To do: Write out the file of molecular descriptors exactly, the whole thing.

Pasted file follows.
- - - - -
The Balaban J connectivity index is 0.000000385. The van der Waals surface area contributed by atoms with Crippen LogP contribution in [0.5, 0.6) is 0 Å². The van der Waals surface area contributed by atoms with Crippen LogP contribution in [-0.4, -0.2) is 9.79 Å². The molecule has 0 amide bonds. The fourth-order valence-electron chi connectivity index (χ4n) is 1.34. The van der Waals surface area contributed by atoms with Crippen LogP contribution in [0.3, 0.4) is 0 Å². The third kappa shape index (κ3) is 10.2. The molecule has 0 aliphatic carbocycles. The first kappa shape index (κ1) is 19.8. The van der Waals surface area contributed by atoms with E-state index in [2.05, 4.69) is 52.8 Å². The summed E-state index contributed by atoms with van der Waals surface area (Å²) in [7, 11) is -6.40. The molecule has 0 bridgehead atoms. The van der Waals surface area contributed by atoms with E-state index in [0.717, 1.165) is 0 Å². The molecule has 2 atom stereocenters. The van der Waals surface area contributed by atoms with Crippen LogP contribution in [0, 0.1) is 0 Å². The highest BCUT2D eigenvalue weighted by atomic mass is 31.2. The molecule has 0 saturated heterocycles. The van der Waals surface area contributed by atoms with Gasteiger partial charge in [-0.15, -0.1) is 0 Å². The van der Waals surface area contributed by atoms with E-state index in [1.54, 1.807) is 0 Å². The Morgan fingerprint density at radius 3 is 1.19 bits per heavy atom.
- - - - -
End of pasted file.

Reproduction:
The Balaban J connectivity index is 0.000000385. The van der Waals surface area contributed by atoms with Crippen LogP contribution in [0.5, 0.6) is 0 Å². The van der Waals surface area contributed by atoms with Crippen LogP contribution in [-0.4, -0.2) is 9.79 Å². The molecule has 0 amide bonds. The fourth-order valence-electron chi connectivity index (χ4n) is 1.34. The van der Waals surface area contributed by atoms with Crippen LogP contribution in [0.3, 0.4) is 0 Å². The third kappa shape index (κ3) is 10.2. The molecule has 0 aliphatic carbocycles. The first kappa shape index (κ1) is 19.8. The van der Waals surface area contributed by atoms with E-state index in [2.05, 4.69) is 52.8 Å². The summed E-state index contributed by atoms with van der Waals surface area (Å²) in [7, 11) is -6.40. The molecule has 0 bridgehead atoms. The van der Waals surface area contributed by atoms with E-state index in [0.717, 1.165) is 0 Å². The molecule has 2 atom stereocenters. The van der Waals surface area contributed by atoms with Crippen LogP contribution in [0, 0.1) is 0 Å². The highest BCUT2D eigenvalue weighted by atomic mass is 31.2. The molecule has 0 saturated heterocycles. The van der Waals surface area contributed by atoms with Gasteiger partial charge in [-0.15, -0.1) is 0 Å². The van der Waals surface area contributed by atoms with E-state index in [1.54, 1.807) is 0 Å². The Morgan fingerprint density at radius 3 is 1.19 bits per heavy atom.